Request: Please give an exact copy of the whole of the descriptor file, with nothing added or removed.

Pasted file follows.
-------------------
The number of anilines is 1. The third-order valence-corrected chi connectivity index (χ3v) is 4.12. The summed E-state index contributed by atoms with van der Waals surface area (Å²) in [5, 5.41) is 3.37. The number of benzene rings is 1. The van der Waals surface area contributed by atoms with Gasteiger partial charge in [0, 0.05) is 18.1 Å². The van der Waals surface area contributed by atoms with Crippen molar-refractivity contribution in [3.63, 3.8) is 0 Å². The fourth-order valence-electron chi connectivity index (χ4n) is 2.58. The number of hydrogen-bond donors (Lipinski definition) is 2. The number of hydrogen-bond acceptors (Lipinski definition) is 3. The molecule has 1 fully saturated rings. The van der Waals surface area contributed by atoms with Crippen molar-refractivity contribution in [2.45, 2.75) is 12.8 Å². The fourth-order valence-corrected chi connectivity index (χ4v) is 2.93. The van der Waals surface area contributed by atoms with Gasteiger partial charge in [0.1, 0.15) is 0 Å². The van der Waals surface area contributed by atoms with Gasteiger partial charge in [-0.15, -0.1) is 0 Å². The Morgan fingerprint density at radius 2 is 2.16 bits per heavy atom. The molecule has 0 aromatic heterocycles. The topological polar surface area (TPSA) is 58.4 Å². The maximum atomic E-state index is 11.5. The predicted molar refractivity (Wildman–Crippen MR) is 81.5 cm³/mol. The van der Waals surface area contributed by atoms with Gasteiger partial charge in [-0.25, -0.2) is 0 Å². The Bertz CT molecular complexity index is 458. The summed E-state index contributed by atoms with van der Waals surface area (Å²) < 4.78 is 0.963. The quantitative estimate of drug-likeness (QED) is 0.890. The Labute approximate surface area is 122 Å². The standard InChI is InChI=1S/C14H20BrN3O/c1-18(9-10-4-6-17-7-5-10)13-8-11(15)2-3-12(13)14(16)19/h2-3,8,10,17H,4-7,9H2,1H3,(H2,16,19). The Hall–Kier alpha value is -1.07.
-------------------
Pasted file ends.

The number of anilines is 1. The third-order valence-corrected chi connectivity index (χ3v) is 4.12. The summed E-state index contributed by atoms with van der Waals surface area (Å²) in [5, 5.41) is 3.37. The number of benzene rings is 1. The van der Waals surface area contributed by atoms with Gasteiger partial charge in [0, 0.05) is 18.1 Å². The van der Waals surface area contributed by atoms with Crippen molar-refractivity contribution in [3.63, 3.8) is 0 Å². The fourth-order valence-electron chi connectivity index (χ4n) is 2.58. The number of hydrogen-bond donors (Lipinski definition) is 2. The number of hydrogen-bond acceptors (Lipinski definition) is 3. The molecule has 1 fully saturated rings. The van der Waals surface area contributed by atoms with Crippen molar-refractivity contribution in [2.45, 2.75) is 12.8 Å². The fourth-order valence-corrected chi connectivity index (χ4v) is 2.93. The van der Waals surface area contributed by atoms with Gasteiger partial charge in [0.1, 0.15) is 0 Å². The van der Waals surface area contributed by atoms with Gasteiger partial charge in [-0.15, -0.1) is 0 Å². The Morgan fingerprint density at radius 2 is 2.16 bits per heavy atom. The molecule has 0 aromatic heterocycles. The topological polar surface area (TPSA) is 58.4 Å². The maximum atomic E-state index is 11.5. The predicted molar refractivity (Wildman–Crippen MR) is 81.5 cm³/mol. The van der Waals surface area contributed by atoms with Gasteiger partial charge in [-0.25, -0.2) is 0 Å². The Bertz CT molecular complexity index is 458. The summed E-state index contributed by atoms with van der Waals surface area (Å²) < 4.78 is 0.963. The quantitative estimate of drug-likeness (QED) is 0.890. The Labute approximate surface area is 122 Å². The standard InChI is InChI=1S/C14H20BrN3O/c1-18(9-10-4-6-17-7-5-10)13-8-11(15)2-3-12(13)14(16)19/h2-3,8,10,17H,4-7,9H2,1H3,(H2,16,19). The Hall–Kier alpha value is -1.07.